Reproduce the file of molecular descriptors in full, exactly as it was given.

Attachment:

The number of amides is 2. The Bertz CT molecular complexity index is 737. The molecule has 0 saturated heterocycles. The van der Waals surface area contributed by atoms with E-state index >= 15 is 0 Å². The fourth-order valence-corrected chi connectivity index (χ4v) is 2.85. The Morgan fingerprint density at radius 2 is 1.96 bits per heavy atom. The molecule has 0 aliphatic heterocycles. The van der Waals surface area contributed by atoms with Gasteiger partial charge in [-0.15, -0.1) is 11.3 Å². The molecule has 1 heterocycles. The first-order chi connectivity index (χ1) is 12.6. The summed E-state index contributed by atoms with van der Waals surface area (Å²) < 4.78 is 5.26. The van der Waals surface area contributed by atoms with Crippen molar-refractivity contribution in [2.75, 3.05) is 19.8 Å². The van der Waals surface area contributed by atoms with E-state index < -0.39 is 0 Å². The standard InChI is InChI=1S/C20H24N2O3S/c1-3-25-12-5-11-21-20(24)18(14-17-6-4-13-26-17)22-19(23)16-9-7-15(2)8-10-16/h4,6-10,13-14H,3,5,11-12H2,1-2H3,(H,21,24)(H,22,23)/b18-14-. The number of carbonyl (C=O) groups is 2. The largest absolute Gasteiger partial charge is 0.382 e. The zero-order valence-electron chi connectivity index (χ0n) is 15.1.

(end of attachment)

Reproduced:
The number of amides is 2. The Bertz CT molecular complexity index is 737. The molecule has 0 saturated heterocycles. The van der Waals surface area contributed by atoms with E-state index >= 15 is 0 Å². The fourth-order valence-corrected chi connectivity index (χ4v) is 2.85. The Morgan fingerprint density at radius 2 is 1.96 bits per heavy atom. The molecule has 0 aliphatic heterocycles. The van der Waals surface area contributed by atoms with Gasteiger partial charge in [-0.15, -0.1) is 11.3 Å². The molecule has 1 heterocycles. The first-order chi connectivity index (χ1) is 12.6. The summed E-state index contributed by atoms with van der Waals surface area (Å²) < 4.78 is 5.26. The van der Waals surface area contributed by atoms with Crippen molar-refractivity contribution in [2.75, 3.05) is 19.8 Å². The van der Waals surface area contributed by atoms with E-state index < -0.39 is 0 Å². The standard InChI is InChI=1S/C20H24N2O3S/c1-3-25-12-5-11-21-20(24)18(14-17-6-4-13-26-17)22-19(23)16-9-7-15(2)8-10-16/h4,6-10,13-14H,3,5,11-12H2,1-2H3,(H,21,24)(H,22,23)/b18-14-. The number of carbonyl (C=O) groups is 2. The largest absolute Gasteiger partial charge is 0.382 e. The zero-order valence-electron chi connectivity index (χ0n) is 15.1.